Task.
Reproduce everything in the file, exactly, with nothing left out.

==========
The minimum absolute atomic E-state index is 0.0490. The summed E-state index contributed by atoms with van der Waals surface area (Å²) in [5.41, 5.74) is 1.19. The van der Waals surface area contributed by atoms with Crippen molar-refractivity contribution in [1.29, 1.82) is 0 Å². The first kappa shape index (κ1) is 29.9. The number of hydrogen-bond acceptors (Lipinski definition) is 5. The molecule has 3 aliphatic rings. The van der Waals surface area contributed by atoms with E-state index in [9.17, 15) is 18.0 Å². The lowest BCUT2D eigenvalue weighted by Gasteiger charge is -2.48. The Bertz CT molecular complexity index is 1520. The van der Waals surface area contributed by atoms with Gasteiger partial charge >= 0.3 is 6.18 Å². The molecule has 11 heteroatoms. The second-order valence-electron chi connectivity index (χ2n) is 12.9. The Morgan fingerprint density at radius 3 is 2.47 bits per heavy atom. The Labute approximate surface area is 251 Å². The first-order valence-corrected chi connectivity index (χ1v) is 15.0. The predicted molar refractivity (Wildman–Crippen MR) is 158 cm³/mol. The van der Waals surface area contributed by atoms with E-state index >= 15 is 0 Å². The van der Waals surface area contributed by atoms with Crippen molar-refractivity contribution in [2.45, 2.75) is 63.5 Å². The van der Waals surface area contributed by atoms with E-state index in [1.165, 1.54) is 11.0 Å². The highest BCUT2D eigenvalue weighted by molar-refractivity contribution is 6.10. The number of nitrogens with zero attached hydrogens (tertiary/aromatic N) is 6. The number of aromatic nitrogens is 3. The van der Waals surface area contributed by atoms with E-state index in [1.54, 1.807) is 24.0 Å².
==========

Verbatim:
The minimum absolute atomic E-state index is 0.0490. The summed E-state index contributed by atoms with van der Waals surface area (Å²) in [5.41, 5.74) is 1.19. The van der Waals surface area contributed by atoms with Crippen molar-refractivity contribution in [1.29, 1.82) is 0 Å². The first kappa shape index (κ1) is 29.9. The number of hydrogen-bond acceptors (Lipinski definition) is 5. The molecule has 3 aliphatic rings. The van der Waals surface area contributed by atoms with E-state index in [9.17, 15) is 18.0 Å². The lowest BCUT2D eigenvalue weighted by Gasteiger charge is -2.48. The Bertz CT molecular complexity index is 1520. The van der Waals surface area contributed by atoms with Gasteiger partial charge >= 0.3 is 6.18 Å². The molecule has 11 heteroatoms. The second-order valence-electron chi connectivity index (χ2n) is 12.9. The Morgan fingerprint density at radius 3 is 2.47 bits per heavy atom. The Labute approximate surface area is 251 Å². The first-order valence-corrected chi connectivity index (χ1v) is 15.0. The predicted molar refractivity (Wildman–Crippen MR) is 158 cm³/mol. The van der Waals surface area contributed by atoms with E-state index >= 15 is 0 Å². The van der Waals surface area contributed by atoms with Crippen molar-refractivity contribution in [2.45, 2.75) is 63.5 Å². The van der Waals surface area contributed by atoms with E-state index in [1.165, 1.54) is 11.0 Å². The highest BCUT2D eigenvalue weighted by molar-refractivity contribution is 6.10. The number of nitrogens with zero attached hydrogens (tertiary/aromatic N) is 6. The number of aromatic nitrogens is 3. The van der Waals surface area contributed by atoms with E-state index in [1.54, 1.807) is 24.0 Å².